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Along the Sea of Galilee some 2,000 years ago, Peter was stunned when the Risen Jesus asked him, “Do you love me?” It was the word for “love” that got to him. Jesus didn’t speak of ordinary human affection. Another Greek word, phileo, describes that kind of love. Jesus instead uses the word agape, which describes a total, self-giving, sacrificial love.
And that is what’s so troubling for Peter. After Peter just denied Christ three times, he painful knows he is incapable of agape love. He is sad that the best he can offer is only the imperfect, human love of phileo.
And we often feel the same.
We know we don’t love as well as we should. Our love falls short. But the good news is God wants to do in us what he did in St. Peter. In a beautiful play on words, John’s Gospel chapter 21 shows how Jesus will lower himself to Peter’s level and accept Peter’s broken, imperfect gift of phileo love and transform it into agape. It doesn’t happen all at once. But from this point forward, Peter is a changed man. He will go on to lead like Christ, serve like Christ, teach like Christ and even suffer like Christ. Like his Master, Peter will be handed over to the Romans and stretched out on a cross as he is crucified upside down in Nero’s circus. At this climactic moment, as Peter gives the heroic witness of his martyrdom, he lives agape love in a most profound way.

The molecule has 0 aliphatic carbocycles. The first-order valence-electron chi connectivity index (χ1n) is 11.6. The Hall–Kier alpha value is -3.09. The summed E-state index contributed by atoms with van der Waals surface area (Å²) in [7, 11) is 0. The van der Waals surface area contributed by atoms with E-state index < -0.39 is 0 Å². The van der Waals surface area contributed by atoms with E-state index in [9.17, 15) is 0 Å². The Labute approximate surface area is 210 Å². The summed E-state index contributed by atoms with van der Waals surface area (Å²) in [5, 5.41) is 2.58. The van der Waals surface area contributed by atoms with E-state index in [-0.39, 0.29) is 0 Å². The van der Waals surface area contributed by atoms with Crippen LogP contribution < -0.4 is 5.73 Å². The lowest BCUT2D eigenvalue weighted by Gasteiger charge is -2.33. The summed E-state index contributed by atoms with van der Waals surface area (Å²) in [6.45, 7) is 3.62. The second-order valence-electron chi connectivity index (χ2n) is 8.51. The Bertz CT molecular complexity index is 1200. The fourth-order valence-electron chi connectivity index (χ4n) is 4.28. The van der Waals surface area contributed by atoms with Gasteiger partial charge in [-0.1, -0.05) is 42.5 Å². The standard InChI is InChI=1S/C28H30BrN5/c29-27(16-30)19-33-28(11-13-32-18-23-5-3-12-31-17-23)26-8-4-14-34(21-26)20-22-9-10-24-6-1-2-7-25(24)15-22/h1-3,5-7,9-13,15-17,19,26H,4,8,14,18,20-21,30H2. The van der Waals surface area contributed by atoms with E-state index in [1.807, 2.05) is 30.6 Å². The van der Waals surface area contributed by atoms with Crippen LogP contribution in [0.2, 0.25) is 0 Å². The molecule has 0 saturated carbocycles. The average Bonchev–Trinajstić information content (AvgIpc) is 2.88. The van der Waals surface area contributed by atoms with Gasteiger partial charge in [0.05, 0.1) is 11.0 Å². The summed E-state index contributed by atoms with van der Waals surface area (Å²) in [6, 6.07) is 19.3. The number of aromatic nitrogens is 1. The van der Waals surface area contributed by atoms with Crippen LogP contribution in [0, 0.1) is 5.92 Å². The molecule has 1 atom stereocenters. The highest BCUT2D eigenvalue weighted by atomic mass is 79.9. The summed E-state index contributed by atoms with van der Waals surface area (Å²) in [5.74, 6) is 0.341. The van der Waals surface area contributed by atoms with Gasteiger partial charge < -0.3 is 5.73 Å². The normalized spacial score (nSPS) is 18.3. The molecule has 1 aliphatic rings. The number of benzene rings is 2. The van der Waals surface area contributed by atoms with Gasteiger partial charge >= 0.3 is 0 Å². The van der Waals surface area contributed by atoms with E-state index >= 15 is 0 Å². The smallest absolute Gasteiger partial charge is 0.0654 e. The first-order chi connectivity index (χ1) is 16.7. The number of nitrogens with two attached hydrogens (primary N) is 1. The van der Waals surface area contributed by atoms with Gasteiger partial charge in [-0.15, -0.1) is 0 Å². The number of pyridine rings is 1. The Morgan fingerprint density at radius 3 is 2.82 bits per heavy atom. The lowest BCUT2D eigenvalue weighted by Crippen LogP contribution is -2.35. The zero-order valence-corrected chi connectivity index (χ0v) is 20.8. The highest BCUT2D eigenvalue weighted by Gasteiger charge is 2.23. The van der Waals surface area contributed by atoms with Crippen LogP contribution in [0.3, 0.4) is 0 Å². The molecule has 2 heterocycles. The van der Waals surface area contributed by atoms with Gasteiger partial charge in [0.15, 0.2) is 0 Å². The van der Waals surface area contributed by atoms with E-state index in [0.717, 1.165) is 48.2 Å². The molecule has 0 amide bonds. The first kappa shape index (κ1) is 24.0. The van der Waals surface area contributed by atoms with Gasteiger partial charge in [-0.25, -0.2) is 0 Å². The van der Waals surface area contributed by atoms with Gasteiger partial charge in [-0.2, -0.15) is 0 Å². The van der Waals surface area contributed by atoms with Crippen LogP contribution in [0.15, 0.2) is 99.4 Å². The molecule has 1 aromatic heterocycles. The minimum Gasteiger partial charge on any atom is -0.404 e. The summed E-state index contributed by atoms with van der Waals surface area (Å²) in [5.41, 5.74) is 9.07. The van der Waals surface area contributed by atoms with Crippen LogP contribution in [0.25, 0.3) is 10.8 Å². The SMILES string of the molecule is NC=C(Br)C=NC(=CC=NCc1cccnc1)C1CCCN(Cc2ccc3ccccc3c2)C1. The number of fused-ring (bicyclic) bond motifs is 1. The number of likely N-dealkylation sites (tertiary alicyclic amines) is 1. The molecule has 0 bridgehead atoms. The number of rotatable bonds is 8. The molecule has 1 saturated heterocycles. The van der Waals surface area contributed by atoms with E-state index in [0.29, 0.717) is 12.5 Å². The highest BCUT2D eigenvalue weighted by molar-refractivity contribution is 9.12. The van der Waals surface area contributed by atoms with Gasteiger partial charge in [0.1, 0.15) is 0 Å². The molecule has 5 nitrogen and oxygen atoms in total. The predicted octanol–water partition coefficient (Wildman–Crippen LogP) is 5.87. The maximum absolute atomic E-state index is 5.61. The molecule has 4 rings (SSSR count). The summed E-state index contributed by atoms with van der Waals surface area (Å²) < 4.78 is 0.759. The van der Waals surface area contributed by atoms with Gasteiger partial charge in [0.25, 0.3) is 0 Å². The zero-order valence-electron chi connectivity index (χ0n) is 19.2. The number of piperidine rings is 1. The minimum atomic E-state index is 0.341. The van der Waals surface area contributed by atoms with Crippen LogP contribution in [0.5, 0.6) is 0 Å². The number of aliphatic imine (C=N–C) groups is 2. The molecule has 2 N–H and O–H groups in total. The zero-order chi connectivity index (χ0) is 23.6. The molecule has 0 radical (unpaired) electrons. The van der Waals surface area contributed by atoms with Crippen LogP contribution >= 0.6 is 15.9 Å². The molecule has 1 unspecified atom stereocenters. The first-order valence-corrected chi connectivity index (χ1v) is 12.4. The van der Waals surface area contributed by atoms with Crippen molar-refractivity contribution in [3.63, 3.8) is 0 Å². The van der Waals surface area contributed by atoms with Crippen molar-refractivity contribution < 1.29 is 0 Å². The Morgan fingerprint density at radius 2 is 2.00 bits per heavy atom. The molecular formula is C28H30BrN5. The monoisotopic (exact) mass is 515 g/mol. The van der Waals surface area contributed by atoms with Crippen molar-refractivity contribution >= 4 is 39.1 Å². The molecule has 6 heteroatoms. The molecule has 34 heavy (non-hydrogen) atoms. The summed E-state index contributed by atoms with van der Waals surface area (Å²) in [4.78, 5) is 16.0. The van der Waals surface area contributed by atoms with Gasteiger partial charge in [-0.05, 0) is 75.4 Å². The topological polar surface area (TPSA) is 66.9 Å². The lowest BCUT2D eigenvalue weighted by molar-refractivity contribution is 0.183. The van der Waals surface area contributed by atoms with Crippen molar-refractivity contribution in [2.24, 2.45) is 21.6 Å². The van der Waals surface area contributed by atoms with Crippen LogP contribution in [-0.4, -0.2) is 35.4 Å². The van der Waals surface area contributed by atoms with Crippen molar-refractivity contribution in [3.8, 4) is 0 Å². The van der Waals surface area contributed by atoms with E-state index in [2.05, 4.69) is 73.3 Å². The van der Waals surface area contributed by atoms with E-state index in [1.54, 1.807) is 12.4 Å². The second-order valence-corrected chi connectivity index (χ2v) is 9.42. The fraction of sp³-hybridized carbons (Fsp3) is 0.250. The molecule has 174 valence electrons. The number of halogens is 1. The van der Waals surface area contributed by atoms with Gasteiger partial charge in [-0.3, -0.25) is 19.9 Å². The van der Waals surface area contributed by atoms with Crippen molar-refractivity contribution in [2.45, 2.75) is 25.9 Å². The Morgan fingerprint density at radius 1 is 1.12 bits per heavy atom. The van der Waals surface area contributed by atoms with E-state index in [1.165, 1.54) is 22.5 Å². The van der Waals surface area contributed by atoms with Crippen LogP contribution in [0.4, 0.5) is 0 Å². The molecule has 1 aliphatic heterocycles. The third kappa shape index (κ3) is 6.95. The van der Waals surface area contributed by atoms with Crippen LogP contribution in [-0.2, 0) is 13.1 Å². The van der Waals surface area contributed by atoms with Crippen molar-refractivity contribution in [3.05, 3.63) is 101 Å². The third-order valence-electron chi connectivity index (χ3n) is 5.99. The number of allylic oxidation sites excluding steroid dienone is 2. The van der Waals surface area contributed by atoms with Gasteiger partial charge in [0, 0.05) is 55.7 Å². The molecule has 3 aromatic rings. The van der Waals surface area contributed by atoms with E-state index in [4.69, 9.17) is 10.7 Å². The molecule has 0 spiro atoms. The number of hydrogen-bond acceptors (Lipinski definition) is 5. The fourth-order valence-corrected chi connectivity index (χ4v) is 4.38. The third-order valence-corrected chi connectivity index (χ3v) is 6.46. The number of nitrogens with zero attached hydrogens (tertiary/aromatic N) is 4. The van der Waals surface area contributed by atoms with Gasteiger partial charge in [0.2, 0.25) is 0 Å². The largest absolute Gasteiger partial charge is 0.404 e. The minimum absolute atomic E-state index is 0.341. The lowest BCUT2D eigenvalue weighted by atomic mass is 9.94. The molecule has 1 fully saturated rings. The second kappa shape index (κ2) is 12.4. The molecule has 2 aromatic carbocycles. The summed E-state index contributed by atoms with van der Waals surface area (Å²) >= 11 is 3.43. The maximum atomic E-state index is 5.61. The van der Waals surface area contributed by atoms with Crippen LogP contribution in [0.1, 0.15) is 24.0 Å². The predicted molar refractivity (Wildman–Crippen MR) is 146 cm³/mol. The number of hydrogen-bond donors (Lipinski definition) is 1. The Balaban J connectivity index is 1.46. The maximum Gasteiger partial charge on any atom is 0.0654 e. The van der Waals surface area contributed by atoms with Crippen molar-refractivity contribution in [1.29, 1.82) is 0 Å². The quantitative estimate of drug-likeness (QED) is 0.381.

The same Jesus who transformed Peter’s phileo love into agape will do the same in our hearts—if we follow him faithfully as a disciple.